Robotic Precision in Eye Surgery

Preceyes, a company that originated as a spin-out from the University of Eindhoven in the Netherlands, has developed a groundbreaking robotic system for eye surgery, specifically targeting retina disorders. The system offers a significant improvement in precision, surpassing the capabilities of the human hand by a factor of 10 to 20. This advancement opens up possibilities for complex operations that were previously deemed impossible due to the limitations of human precision. The benefits of this technology extend not only to patients but also to surgeons, as it enhances their effectiveness and accuracy.

A major milestone was achieved with the successful completion of the world’s first robot-assisted operation inside the eye at the John Radcliffe Hospital in Oxford. The procedure was performed by Professor MacLaren, who found the ease with which the surgery was conducted to be a significant advancement for robot-assisted eye operations and a validation of Preceyes’ technology. This achievement marked the culmination of a decade of dedicated work.

How does it work?

The system operates through a simple yet effective mechanism. While the surgeon sits next to the patient’s head, looking through a microscope, they manipulate a joystick. The motion of the joystick is transmitted to a robotic arm, which scales down the movement. For example, when the surgeon moves the joystick by a centimetre, the tip of the robotic arm moves only by a millimetre. The surgeon’s other hand can perform manual tasks as needed. The system is also designed to allow surgeries to be performed solely through motion control, utilising two joysticks and two robotic arms.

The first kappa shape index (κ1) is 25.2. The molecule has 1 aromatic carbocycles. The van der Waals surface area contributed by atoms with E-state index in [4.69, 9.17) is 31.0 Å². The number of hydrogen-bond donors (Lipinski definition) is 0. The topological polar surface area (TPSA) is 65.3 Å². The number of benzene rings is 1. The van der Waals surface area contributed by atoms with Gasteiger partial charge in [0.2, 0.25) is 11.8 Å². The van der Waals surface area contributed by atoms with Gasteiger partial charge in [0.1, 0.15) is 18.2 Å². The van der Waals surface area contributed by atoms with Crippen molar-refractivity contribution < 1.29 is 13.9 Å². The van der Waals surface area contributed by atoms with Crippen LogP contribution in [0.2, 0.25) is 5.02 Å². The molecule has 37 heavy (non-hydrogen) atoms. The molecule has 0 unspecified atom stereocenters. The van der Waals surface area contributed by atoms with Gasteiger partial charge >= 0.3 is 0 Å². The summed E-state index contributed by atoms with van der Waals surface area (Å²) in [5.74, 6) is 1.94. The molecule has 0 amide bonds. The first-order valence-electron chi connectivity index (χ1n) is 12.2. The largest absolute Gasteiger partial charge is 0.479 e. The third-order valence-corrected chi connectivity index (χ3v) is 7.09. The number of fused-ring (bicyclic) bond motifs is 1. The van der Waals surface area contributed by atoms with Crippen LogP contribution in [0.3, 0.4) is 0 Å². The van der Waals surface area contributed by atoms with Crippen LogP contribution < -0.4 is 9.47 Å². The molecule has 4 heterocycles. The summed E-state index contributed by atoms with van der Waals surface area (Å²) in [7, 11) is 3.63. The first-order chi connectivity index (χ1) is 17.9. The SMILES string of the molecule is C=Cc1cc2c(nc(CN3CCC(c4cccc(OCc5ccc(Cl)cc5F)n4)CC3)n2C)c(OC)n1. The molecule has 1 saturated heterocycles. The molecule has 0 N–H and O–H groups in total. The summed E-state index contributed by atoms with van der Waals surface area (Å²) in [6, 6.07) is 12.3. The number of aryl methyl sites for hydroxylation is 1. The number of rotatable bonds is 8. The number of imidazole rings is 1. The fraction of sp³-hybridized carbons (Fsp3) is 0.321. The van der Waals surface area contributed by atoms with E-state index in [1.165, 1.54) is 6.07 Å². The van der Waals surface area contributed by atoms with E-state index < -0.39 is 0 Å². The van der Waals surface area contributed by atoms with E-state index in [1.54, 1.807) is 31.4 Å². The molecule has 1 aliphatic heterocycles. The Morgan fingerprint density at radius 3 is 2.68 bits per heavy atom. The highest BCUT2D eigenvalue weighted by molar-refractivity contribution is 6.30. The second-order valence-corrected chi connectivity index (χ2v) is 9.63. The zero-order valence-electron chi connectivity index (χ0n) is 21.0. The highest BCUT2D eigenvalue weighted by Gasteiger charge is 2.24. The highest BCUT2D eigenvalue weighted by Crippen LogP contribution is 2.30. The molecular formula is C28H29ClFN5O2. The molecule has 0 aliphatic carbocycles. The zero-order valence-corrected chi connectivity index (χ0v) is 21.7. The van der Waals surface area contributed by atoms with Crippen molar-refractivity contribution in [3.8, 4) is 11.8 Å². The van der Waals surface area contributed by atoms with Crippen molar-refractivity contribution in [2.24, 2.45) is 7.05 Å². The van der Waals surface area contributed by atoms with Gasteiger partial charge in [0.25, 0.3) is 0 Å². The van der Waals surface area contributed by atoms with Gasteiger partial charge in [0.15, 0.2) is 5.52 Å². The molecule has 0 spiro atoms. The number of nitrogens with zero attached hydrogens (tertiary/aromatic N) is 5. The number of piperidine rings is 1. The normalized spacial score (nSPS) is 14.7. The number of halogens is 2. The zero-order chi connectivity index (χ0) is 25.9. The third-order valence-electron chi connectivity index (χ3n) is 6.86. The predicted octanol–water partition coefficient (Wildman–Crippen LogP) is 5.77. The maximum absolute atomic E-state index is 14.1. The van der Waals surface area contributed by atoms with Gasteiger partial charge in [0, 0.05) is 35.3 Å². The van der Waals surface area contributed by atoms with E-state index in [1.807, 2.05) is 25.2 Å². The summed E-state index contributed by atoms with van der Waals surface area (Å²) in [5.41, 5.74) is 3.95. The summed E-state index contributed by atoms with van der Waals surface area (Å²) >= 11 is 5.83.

To provide a comprehensive surgical experience, the robotic system incorporates haptic feedback. This feature not only enables the surgeon to visualise the procedure but also allows them to feel their actions. Additionally, the system supports quick retooling, reducing the time required for each operation. The precise movements of the robotic arms are facilitated by high-precision drive systems provided by maxon motors.

In summary, Preceyes has developed an innovative robotic system for eye surgery that significantly improves precision, making complex operations feasible. The successful completion of the world’s first robot-assisted operation inside the eye highlights the potential of this technology in revolutionizing eye surgeries. With features such as haptic feedback and quick retooling, the system enhances both the surgeon’s capabilities and the overall patient experience.

Share this post
Scroll to Top